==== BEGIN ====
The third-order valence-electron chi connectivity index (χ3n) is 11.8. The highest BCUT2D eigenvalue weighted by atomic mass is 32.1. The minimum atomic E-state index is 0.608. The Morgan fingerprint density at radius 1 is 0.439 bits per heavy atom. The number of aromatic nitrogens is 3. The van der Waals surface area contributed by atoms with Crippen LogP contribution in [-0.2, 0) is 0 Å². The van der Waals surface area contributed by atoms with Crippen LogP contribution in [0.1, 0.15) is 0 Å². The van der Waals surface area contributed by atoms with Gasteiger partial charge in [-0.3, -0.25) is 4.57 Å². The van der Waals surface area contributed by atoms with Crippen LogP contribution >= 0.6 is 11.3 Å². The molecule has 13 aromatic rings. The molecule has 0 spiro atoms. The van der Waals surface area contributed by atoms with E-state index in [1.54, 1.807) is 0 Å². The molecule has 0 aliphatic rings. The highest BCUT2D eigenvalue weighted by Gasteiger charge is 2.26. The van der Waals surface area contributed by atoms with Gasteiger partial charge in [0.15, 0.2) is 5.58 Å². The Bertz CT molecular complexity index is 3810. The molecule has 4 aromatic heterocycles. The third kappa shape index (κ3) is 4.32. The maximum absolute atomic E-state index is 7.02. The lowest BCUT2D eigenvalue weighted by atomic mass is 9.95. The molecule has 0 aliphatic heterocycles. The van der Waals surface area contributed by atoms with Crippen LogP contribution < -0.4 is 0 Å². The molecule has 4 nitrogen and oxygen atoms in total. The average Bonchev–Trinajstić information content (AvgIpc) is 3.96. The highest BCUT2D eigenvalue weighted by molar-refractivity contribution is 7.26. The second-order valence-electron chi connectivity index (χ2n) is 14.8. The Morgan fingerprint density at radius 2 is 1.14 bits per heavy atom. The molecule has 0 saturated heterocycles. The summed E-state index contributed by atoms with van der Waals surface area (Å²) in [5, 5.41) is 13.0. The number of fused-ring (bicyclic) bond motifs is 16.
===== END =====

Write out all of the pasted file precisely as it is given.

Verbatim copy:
The third-order valence-electron chi connectivity index (χ3n) is 11.8. The highest BCUT2D eigenvalue weighted by atomic mass is 32.1. The minimum atomic E-state index is 0.608. The Morgan fingerprint density at radius 1 is 0.439 bits per heavy atom. The number of aromatic nitrogens is 3. The van der Waals surface area contributed by atoms with Crippen LogP contribution in [-0.2, 0) is 0 Å². The van der Waals surface area contributed by atoms with Crippen LogP contribution in [0.1, 0.15) is 0 Å². The van der Waals surface area contributed by atoms with Gasteiger partial charge in [-0.3, -0.25) is 4.57 Å². The van der Waals surface area contributed by atoms with Crippen LogP contribution >= 0.6 is 11.3 Å². The molecule has 13 aromatic rings. The molecule has 0 spiro atoms. The van der Waals surface area contributed by atoms with E-state index in [1.54, 1.807) is 0 Å². The molecule has 0 aliphatic rings. The highest BCUT2D eigenvalue weighted by Gasteiger charge is 2.26. The van der Waals surface area contributed by atoms with Gasteiger partial charge in [0.15, 0.2) is 5.58 Å². The Bertz CT molecular complexity index is 3810. The molecule has 4 aromatic heterocycles. The third kappa shape index (κ3) is 4.32. The maximum absolute atomic E-state index is 7.02. The lowest BCUT2D eigenvalue weighted by atomic mass is 9.95. The molecule has 0 aliphatic heterocycles. The van der Waals surface area contributed by atoms with Crippen LogP contribution < -0.4 is 0 Å². The molecule has 4 nitrogen and oxygen atoms in total. The average Bonchev–Trinajstić information content (AvgIpc) is 3.96. The highest BCUT2D eigenvalue weighted by molar-refractivity contribution is 7.26. The second-order valence-electron chi connectivity index (χ2n) is 14.8. The Morgan fingerprint density at radius 2 is 1.14 bits per heavy atom. The molecule has 0 saturated heterocycles. The summed E-state index contributed by atoms with van der Waals surface area (Å²) in [5, 5.41) is 13.0. The number of fused-ring (bicyclic) bond motifs is 16.